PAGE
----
All righty, then. Here's round one of Ask Elana. I'm going to archive these on that handy "Ask Elana" page up there. Got a question for me? Ask away!
I recently finished my first novel and sent its first query. After getting a request for full (!), the agent wrote back to say she liked it and she wants to "get some other reads." I'm thrilled about the positive response, but I'm wondering about the other reads. Is she talking about other agents? Does that mean she's planning on passing it to someone else in her agency? Any guesses?
To which Elana said:
When an agent says they're getting other reads, it means she's passing around her office. She might have an assistant read it. Her boss (for lack of a better term), if she has to get everyone in the agency on board. Or simply her fellow agents in her office. Many times, you'll work with different agents for foreign rights, film rights, etc, and those people all read your book. Editors do the same thing, BTW.
Lots of times, they print your MS and pass pages around, which is why it's important to have your name, title and contact info on every single page.
And holy congrats!!! This is big news!
I have a manuscript critique w/ a very high profile (at least as far as twitter/blog/writers boards go) agent at a conference. (I'm trying to control my breathing and not go all fan girl!)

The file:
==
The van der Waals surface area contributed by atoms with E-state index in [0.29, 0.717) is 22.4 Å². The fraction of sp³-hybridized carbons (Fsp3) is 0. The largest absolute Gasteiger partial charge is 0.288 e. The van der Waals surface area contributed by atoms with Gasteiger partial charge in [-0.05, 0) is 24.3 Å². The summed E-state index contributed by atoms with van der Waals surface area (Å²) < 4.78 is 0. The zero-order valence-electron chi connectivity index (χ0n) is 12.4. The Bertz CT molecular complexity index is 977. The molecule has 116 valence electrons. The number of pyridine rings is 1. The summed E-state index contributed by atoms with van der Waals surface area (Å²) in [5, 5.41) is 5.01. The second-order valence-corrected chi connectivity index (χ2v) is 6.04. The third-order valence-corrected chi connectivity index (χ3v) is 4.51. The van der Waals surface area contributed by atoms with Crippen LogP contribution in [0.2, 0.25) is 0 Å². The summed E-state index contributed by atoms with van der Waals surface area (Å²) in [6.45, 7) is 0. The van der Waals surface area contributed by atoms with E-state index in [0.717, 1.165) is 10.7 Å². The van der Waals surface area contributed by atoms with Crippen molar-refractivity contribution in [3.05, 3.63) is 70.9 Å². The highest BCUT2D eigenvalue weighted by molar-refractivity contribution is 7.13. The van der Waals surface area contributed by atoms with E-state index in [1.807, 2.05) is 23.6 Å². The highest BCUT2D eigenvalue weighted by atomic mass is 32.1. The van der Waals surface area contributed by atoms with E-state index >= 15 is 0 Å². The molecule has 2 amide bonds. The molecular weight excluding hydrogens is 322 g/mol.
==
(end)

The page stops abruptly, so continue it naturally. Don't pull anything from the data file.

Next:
My question is this -- I submitted my first 10 pages back in February to the conference coordinators and, of course, it's been fairly heavily revised since then. When is it appropriate to tell the agent during the critique that I've got a revision? At the beginning of the meeting? Or is it more polite to let her comment and then reveal that I've revised? I'm thinking at the beginning, but I don't want her to think she's wasted her time critiquing the original version!
To which Elana answered:
This is a tricksy one. I would think that the best thing to do would be to let them know that you've made revisions up front, but that you're still more than interested in what they have to say, because you're always open to improvement. So you could say something like, "I'm grateful you took the time to critique the first ten pages for me. I've done a revision since then, but I'd love to see what else I need to improve."
You know? That way, you don't come off sounding like you've done all you're going to do, that you're still willing to learn and that you're grateful for what she's done.
And that's it for today! Got any questions? Agree/disagree with my answers? Lay it on me.